Pros of Multiculturalism
According to the proponents of multiculturalism, the philosophy is a fairer system in the society of allowing people to truly express themselves in the community, which is more liberal and adjusts better to social problems. From this perspective, culture is seen not as one definable aspect that is based on religion or race, but rather the result of several factors that keep on changing as the world change. The modern multiculturalism traces its origin from the numerous changes, particularly in the western world, especially after WWII that saw the emergence of the human rights revolution. After the Second World War, institutionalized horrors such as ethnic cleansing and racism became nearly impossible to go unnoticed against the backdrop of the Holocaust. Multiculturalism, particularly in the western nations, was seen as a way of combating racism, protecting minorities, and trying to undo all the policies that prevented minority groups from attaining access to opportunities such as equality and freedom. It was also advocated by the liberalism, which was a trait of the western communities after the advent of the age of enlightenment.
Criticism of Multiculturalism and Cosmopolitanism
Multiculturalism has been criticized and questioned the ideals of maintaining distinct ethnic cultures within a country. It has been a subject of debate, particularly in some countries in Europe which are associated with the concept of a single nation within their country. According to the critic's integration of various cultural and ethnic groups may not harmonize with existing values and laws in the country, and assimilation of the different cultural and ethnic groups into a single national identity could be a better alternative. The concept of a universal community as a political institution to be shared by all, according to cosmopolitanism, may not be a feasible idea.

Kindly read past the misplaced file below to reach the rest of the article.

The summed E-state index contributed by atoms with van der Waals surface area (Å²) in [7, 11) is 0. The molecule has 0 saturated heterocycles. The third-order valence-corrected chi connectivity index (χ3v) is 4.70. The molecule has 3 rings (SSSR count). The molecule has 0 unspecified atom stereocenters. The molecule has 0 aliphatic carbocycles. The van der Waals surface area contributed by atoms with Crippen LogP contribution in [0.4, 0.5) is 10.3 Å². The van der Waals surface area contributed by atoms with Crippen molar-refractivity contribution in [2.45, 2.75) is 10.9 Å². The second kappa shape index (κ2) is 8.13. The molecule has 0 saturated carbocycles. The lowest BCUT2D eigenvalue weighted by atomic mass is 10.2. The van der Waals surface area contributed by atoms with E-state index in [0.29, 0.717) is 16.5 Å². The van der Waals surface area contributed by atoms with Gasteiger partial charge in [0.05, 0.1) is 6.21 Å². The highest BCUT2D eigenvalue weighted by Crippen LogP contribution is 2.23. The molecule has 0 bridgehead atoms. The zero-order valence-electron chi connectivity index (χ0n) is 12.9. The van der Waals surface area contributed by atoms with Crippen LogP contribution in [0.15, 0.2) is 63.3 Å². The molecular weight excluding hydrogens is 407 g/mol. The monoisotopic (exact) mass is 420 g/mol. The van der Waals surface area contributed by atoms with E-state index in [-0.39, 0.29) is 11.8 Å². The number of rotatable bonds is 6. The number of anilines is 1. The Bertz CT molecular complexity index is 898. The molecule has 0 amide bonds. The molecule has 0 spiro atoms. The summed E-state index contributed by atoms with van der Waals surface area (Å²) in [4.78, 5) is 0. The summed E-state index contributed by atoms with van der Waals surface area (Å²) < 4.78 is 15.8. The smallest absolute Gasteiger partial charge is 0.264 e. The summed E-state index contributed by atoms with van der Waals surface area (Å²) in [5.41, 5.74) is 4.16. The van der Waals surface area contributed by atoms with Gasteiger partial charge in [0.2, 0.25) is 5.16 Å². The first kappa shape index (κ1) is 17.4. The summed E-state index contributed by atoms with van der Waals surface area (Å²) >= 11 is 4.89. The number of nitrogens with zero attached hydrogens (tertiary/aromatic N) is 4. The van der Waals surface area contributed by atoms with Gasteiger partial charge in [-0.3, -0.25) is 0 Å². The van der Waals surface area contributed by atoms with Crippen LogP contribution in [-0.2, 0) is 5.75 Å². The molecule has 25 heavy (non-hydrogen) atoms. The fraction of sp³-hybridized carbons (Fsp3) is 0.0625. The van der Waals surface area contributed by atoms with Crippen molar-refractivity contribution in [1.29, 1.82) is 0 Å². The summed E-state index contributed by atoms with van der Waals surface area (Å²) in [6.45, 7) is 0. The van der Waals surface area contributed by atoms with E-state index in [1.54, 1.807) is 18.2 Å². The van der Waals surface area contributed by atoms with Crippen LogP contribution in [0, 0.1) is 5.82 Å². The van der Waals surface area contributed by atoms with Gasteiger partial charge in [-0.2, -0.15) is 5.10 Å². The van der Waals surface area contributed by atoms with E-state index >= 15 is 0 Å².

Canada: a Multicultural Country
Multiculturalism was adopted officially by the government of Canada during the leadership of Pierre Trudeau between 1970s and 1980s. The Federal Government has been perceived as the instigator of the ideologies of multiculturalism for the reason that it emphasized the significance of immigration. Multiculturalism in Canada can be seen in different aspects, and the first one being the different cultural and religious traditions and their coexistence and unity, which has resulted in uniquely Canadian culture. The country has people from different social, cultural, and religious, a background which has led to a unique mosaic of culture. Canada has experienced different waves of immigration starting in the 19th century, and by 1980s the country's population was made up of 40% of people who were neither of French or British origin, which are the two largest and the oldest in the country.
About the Author
Benjamin Elisha Sawe holds a Bachelor of Arts in Economics and Statistics and an MBA in Strategic Management. He is a frequent World Atlas contributor.